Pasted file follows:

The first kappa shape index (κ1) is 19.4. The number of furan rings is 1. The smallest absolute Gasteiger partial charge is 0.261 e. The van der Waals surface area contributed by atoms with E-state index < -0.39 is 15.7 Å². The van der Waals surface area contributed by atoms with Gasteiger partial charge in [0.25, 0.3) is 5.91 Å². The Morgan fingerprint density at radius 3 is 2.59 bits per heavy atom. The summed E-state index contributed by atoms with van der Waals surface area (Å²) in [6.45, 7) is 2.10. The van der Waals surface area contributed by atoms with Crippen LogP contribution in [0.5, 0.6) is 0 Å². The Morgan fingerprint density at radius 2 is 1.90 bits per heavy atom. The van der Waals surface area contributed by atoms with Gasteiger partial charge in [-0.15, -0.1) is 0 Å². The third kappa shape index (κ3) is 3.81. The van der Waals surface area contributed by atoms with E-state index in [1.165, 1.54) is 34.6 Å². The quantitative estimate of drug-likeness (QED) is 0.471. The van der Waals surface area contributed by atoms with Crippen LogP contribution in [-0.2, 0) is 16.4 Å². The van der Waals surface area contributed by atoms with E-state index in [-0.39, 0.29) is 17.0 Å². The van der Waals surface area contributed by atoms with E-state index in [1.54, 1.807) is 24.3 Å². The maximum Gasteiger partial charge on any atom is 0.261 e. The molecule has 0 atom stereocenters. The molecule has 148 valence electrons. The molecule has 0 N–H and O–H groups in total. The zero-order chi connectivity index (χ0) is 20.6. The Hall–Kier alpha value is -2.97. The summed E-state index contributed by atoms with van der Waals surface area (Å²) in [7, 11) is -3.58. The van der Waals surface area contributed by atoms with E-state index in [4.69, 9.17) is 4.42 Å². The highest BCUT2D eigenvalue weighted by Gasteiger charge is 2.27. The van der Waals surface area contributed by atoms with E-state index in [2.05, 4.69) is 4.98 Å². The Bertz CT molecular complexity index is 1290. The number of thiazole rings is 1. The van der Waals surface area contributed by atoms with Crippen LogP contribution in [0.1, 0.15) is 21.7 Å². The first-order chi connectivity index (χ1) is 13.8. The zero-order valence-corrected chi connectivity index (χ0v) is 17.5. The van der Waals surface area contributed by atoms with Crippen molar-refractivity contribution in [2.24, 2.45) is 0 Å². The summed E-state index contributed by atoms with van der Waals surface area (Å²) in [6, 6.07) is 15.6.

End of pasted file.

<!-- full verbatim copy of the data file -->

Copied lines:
The first kappa shape index (κ1) is 19.4. The number of furan rings is 1. The smallest absolute Gasteiger partial charge is 0.261 e. The van der Waals surface area contributed by atoms with E-state index < -0.39 is 15.7 Å². The van der Waals surface area contributed by atoms with Gasteiger partial charge in [0.25, 0.3) is 5.91 Å². The Morgan fingerprint density at radius 3 is 2.59 bits per heavy atom. The summed E-state index contributed by atoms with van der Waals surface area (Å²) in [6.45, 7) is 2.10. The van der Waals surface area contributed by atoms with Crippen LogP contribution in [0.5, 0.6) is 0 Å². The Morgan fingerprint density at radius 2 is 1.90 bits per heavy atom. The van der Waals surface area contributed by atoms with Gasteiger partial charge in [-0.15, -0.1) is 0 Å². The third kappa shape index (κ3) is 3.81. The van der Waals surface area contributed by atoms with E-state index in [1.165, 1.54) is 34.6 Å². The quantitative estimate of drug-likeness (QED) is 0.471. The van der Waals surface area contributed by atoms with Crippen LogP contribution in [-0.2, 0) is 16.4 Å². The van der Waals surface area contributed by atoms with E-state index in [-0.39, 0.29) is 17.0 Å². The van der Waals surface area contributed by atoms with E-state index in [1.54, 1.807) is 24.3 Å². The maximum Gasteiger partial charge on any atom is 0.261 e. The molecule has 0 atom stereocenters. The molecule has 148 valence electrons. The molecule has 0 N–H and O–H groups in total. The zero-order chi connectivity index (χ0) is 20.6. The Hall–Kier alpha value is -2.97. The summed E-state index contributed by atoms with van der Waals surface area (Å²) in [7, 11) is -3.58. The van der Waals surface area contributed by atoms with E-state index in [4.69, 9.17) is 4.42 Å². The highest BCUT2D eigenvalue weighted by Gasteiger charge is 2.27. The van der Waals surface area contributed by atoms with E-state index in [2.05, 4.69) is 4.98 Å². The Bertz CT molecular complexity index is 1290. The number of thiazole rings is 1. The van der Waals surface area contributed by atoms with Crippen LogP contribution in [0.1, 0.15) is 21.7 Å². The first-order chi connectivity index (χ1) is 13.8. The zero-order valence-corrected chi connectivity index (χ0v) is 17.5. The van der Waals surface area contributed by atoms with Crippen molar-refractivity contribution in [2.24, 2.45) is 0 Å². The summed E-state index contributed by atoms with van der Waals surface area (Å²) in [6, 6.07) is 15.6.